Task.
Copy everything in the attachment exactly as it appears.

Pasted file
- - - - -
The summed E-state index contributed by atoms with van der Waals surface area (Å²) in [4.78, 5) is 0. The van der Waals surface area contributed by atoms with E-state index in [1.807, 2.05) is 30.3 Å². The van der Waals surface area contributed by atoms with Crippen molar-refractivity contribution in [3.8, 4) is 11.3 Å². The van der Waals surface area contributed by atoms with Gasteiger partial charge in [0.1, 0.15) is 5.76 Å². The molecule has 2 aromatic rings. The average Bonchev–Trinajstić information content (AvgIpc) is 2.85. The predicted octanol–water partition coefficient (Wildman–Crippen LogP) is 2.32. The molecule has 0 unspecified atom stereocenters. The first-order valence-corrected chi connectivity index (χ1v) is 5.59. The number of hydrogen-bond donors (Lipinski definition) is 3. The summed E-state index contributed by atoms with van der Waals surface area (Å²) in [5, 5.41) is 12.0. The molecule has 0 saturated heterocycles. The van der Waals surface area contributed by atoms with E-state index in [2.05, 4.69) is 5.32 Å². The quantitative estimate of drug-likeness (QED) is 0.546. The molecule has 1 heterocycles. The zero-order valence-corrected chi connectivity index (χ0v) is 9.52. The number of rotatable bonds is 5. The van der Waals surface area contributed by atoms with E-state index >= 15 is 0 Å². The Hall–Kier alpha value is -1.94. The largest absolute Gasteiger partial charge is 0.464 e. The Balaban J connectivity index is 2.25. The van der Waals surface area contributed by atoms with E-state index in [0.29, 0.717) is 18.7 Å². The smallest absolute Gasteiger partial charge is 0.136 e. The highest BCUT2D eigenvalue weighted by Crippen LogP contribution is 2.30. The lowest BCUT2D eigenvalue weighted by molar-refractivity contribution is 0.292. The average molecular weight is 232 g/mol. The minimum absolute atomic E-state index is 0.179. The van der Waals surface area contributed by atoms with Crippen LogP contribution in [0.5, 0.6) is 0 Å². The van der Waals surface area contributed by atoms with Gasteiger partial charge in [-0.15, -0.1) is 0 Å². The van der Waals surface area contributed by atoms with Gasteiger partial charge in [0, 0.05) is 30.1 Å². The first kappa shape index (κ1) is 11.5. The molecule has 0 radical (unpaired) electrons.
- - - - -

The summed E-state index contributed by atoms with van der Waals surface area (Å²) in [4.78, 5) is 0. The van der Waals surface area contributed by atoms with E-state index in [1.807, 2.05) is 30.3 Å². The van der Waals surface area contributed by atoms with Crippen molar-refractivity contribution in [3.8, 4) is 11.3 Å². The van der Waals surface area contributed by atoms with Gasteiger partial charge in [0.1, 0.15) is 5.76 Å². The molecule has 2 aromatic rings. The average Bonchev–Trinajstić information content (AvgIpc) is 2.85. The predicted octanol–water partition coefficient (Wildman–Crippen LogP) is 2.32. The molecule has 0 unspecified atom stereocenters. The first-order valence-corrected chi connectivity index (χ1v) is 5.59. The number of hydrogen-bond donors (Lipinski definition) is 3. The summed E-state index contributed by atoms with van der Waals surface area (Å²) in [5, 5.41) is 12.0. The molecule has 0 saturated heterocycles. The van der Waals surface area contributed by atoms with E-state index in [2.05, 4.69) is 5.32 Å². The quantitative estimate of drug-likeness (QED) is 0.546. The molecule has 1 heterocycles. The zero-order valence-corrected chi connectivity index (χ0v) is 9.52. The number of rotatable bonds is 5. The van der Waals surface area contributed by atoms with E-state index >= 15 is 0 Å². The Hall–Kier alpha value is -1.94. The largest absolute Gasteiger partial charge is 0.464 e. The Balaban J connectivity index is 2.25. The van der Waals surface area contributed by atoms with E-state index in [0.29, 0.717) is 18.7 Å². The smallest absolute Gasteiger partial charge is 0.136 e. The highest BCUT2D eigenvalue weighted by Crippen LogP contribution is 2.30. The lowest BCUT2D eigenvalue weighted by molar-refractivity contribution is 0.292. The average molecular weight is 232 g/mol. The minimum absolute atomic E-state index is 0.179. The van der Waals surface area contributed by atoms with Crippen LogP contribution in [0.5, 0.6) is 0 Å². The van der Waals surface area contributed by atoms with Gasteiger partial charge in [-0.15, -0.1) is 0 Å². The van der Waals surface area contributed by atoms with Gasteiger partial charge in [0, 0.05) is 30.1 Å². The first kappa shape index (κ1) is 11.5. The molecule has 0 radical (unpaired) electrons.